Commerzbank, Germany's second largest bank which has been hit by the coronavirus pandemic and the Wirecard scandal, on Saturday named Manfred Knof from rival lender Deutsche Bank as its new chairman.
The appointment is a bid to end turmoil after Martin Zielke resigned at the start of July, following sustained criticism by shareholders of his performance and the bank's losses.
Knof, 55, was Deutsche Bank's German retail head but spent a large part of his career in the insurance business, working for German giant Allianz.
Knof's appointment is subject to the approval of supervisory authorities.
"Manfred Knof is an experienced and highly effective top manager who has proven himself in a wide range of tasks in the financial services industry," Hans-Joerg Vetter, chairman of the supervisory board of Commerzbank said.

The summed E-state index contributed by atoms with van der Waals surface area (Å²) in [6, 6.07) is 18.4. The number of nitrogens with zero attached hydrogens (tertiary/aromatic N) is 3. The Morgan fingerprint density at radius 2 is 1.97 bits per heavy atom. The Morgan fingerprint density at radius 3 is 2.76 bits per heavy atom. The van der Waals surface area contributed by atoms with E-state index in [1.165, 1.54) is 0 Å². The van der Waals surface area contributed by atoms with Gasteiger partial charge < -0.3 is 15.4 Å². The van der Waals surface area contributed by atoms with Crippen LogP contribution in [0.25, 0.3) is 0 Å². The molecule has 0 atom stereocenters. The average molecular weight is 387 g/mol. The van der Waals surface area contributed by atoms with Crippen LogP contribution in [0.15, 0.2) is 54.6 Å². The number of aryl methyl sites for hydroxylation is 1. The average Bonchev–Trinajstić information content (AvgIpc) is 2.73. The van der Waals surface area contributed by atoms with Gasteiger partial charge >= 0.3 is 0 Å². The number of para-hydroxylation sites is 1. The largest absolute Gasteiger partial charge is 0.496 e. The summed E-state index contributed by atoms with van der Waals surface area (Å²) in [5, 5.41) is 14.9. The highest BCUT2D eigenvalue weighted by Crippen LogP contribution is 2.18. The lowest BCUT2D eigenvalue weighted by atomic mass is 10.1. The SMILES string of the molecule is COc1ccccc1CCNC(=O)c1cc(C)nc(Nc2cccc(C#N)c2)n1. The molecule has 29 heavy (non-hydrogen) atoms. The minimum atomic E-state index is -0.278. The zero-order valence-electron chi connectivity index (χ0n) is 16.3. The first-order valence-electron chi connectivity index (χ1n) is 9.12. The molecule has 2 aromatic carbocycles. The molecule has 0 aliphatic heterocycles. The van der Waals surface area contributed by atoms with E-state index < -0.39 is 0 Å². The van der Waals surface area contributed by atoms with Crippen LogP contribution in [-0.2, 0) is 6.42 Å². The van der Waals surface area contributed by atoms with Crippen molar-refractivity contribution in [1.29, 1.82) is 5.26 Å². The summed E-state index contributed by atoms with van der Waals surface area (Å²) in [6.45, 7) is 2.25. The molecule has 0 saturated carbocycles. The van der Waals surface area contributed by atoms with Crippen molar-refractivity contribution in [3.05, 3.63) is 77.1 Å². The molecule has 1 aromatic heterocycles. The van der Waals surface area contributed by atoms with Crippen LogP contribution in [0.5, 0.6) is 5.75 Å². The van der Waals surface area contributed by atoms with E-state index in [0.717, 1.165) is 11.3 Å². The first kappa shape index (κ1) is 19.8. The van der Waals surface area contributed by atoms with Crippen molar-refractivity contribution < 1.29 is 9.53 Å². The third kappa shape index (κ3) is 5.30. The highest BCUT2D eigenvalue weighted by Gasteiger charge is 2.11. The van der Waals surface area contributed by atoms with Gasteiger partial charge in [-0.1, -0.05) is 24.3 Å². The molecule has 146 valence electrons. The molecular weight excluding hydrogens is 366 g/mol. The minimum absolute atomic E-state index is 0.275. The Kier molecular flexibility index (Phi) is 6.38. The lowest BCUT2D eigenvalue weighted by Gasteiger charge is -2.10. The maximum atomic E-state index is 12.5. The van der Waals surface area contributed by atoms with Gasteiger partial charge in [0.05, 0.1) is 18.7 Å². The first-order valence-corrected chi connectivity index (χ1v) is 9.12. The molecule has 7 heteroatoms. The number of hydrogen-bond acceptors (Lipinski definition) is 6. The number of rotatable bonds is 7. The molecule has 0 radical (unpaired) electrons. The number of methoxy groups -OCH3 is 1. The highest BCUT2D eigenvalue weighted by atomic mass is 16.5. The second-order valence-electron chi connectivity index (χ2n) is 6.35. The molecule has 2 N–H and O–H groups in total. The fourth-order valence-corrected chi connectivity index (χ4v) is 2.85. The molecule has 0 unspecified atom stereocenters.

"He brings the necessary expertise and human leadership skills for the tasks that lie ahead of the bank."
The German government holds 16 percent stake in the bank which it bailed out after the 2008 financial crisis.
Commerzbank notched up a 175 million-euro loss over the "single case", which according to the Financial Times were loans made to payments provider Wirecard, which collapsed in June in what Germany's finance minister had described as an unparalleled scandal.
Wirecard filed for insolvency in June after admitting that 1.9 billion euros ($2.2 billion) missing from its accounts did not exist.